Some of the matches you can see how it's going to go after just few overs of 2nd teams innings. That said already been two close matches that I've really enjoyed.

  • rate this
    +1

    Comment number 25.

    IPL has done more than good to game. The players are auctioned like commodities The complete commercialisation of the game is anthema to game lovers.It is not surprising that they are moving away. In any case, IPl has ruined test cricket.

  • rate this
    +1

    Comment number 24.

    If you have ice cream everyday day for every meal after a while you miss potatoes.

  • rate this
    +1

    Comment number 23.

    I've always held the view that IPL [this T20 stuff] is a terribly obnoxious idea, that's succeeded in ruining the lovable game of Cricket. Tests/50-50 should be the only formats. The greedy Indian cricket establishment has been doing everything to belittle the spirit of the game. In the interest of the game, IPL should be dismantled immediately and we should focus on CRICKET, pure & simple.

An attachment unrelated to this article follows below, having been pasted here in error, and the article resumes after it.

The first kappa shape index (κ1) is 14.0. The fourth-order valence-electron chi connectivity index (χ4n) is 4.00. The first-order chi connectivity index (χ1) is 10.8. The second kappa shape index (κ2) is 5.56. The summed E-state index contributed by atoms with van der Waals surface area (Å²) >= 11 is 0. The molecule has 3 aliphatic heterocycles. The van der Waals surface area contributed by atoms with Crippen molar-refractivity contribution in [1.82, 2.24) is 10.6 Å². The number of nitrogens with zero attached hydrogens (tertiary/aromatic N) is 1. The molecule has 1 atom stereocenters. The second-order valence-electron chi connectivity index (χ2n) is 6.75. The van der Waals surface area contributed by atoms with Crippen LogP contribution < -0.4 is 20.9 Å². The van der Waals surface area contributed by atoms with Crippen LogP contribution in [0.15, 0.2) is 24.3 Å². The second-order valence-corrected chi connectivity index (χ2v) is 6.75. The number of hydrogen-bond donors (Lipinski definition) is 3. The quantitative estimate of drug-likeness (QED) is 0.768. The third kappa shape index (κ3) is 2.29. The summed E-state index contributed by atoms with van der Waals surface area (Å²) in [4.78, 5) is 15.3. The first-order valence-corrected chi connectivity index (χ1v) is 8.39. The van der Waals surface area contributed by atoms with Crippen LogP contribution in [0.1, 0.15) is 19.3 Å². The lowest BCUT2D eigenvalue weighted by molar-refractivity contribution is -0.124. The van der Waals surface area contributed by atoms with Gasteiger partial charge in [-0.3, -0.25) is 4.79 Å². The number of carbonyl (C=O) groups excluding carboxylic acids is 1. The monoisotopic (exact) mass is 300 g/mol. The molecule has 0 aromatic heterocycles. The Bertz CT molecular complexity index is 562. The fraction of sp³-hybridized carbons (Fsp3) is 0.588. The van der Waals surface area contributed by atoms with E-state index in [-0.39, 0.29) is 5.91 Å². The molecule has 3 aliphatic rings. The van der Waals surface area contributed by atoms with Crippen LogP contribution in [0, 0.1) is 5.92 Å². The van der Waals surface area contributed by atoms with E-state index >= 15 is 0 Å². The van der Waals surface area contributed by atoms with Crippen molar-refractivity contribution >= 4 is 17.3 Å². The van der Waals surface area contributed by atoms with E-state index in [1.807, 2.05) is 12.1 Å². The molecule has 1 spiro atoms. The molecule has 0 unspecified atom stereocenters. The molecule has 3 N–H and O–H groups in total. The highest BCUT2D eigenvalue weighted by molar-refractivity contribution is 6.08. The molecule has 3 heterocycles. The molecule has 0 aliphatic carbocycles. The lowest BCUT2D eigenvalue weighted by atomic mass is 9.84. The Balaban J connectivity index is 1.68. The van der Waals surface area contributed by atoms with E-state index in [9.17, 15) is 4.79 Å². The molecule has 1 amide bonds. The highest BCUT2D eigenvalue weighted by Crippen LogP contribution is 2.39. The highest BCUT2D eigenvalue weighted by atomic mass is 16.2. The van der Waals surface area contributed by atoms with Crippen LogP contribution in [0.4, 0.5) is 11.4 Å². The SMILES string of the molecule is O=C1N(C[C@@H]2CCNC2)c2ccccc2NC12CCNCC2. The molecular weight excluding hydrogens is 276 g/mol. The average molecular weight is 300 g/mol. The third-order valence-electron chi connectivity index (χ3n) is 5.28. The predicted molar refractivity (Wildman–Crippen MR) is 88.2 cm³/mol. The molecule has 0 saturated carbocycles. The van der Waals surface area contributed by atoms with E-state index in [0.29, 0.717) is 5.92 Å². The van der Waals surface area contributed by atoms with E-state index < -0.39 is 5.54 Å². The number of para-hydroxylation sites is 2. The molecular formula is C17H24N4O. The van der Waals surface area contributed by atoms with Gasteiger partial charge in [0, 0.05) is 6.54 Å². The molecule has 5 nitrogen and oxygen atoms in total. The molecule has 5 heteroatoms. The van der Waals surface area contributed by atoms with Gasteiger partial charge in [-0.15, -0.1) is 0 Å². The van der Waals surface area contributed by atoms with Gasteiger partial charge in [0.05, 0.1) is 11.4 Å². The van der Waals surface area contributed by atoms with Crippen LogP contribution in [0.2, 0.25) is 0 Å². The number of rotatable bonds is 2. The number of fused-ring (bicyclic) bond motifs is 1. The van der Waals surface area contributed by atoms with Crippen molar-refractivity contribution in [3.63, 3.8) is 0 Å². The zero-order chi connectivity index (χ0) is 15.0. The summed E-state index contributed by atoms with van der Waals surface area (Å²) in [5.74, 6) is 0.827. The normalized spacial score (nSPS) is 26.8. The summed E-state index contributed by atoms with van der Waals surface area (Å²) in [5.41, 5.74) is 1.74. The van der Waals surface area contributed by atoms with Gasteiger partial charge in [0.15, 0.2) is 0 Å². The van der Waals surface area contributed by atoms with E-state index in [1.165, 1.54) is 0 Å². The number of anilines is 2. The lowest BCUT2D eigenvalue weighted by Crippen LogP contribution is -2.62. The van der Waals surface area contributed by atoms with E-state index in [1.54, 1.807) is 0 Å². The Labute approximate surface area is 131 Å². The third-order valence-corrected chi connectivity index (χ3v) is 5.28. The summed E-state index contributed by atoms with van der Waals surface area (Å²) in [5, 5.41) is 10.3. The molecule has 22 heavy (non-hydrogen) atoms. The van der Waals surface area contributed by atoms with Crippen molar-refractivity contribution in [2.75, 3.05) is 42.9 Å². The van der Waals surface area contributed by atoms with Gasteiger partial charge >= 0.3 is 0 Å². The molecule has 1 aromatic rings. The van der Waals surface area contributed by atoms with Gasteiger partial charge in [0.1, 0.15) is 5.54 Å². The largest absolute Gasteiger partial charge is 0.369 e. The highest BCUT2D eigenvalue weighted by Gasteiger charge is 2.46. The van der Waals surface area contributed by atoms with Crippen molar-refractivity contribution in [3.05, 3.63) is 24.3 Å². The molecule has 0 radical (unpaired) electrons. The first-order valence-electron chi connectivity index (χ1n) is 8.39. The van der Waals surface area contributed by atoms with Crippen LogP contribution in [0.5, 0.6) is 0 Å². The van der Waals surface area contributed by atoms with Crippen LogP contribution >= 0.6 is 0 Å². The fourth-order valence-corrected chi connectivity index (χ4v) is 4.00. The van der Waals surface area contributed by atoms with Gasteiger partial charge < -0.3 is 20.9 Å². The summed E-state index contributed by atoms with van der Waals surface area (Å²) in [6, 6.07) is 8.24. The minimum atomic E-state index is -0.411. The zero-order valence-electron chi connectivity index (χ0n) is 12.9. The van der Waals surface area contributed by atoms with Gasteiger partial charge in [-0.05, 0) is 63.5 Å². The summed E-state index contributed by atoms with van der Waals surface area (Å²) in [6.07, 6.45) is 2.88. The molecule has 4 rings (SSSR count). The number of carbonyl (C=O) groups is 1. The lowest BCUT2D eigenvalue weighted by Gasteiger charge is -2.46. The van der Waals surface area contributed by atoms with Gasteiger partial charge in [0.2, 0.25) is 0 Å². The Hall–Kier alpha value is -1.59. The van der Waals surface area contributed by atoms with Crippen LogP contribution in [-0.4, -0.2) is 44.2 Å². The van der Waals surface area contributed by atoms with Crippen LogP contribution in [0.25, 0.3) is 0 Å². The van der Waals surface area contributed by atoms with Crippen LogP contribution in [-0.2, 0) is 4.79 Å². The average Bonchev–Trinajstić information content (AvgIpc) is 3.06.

• rate this
    0

    Comment number 22.

    i wouldnt be surprised if it wa because of all the ads, i tried to watch some games last weekend and it was painful, an ad after nearly every ball. crazy. i watched some of it in India a couple of years ago and they have ads in play, stupid!!

  • rate this
    0

    Comment number 21.

    PS "fag end of the league" is a horrible phrase

  • rate this
    0

    Comment number 20.

    Busy international calendar means IPL teams never have time for proper training camp or bonding. This will always be a challenge, given the FTP [Future Tours Programme] as well as domestic commitments of uncapped players. Some teams have opted for "mental skills" coach.
    Also some of IPL franchises are feeling financial strain.

  • rate this
    -1

    Comment number 19.

    I'm going to say it, the matches are too long (Gasp) and the season is too short (to call it a league). It clearly has an identity crisis. Limit games to 2 hours (like a grand prix or soccer) to make it easier to watch and if it is a league have a season for 3/4 of the year - else call it different.

    If there is going to be expensive stars get more Auz, WI and Eng players in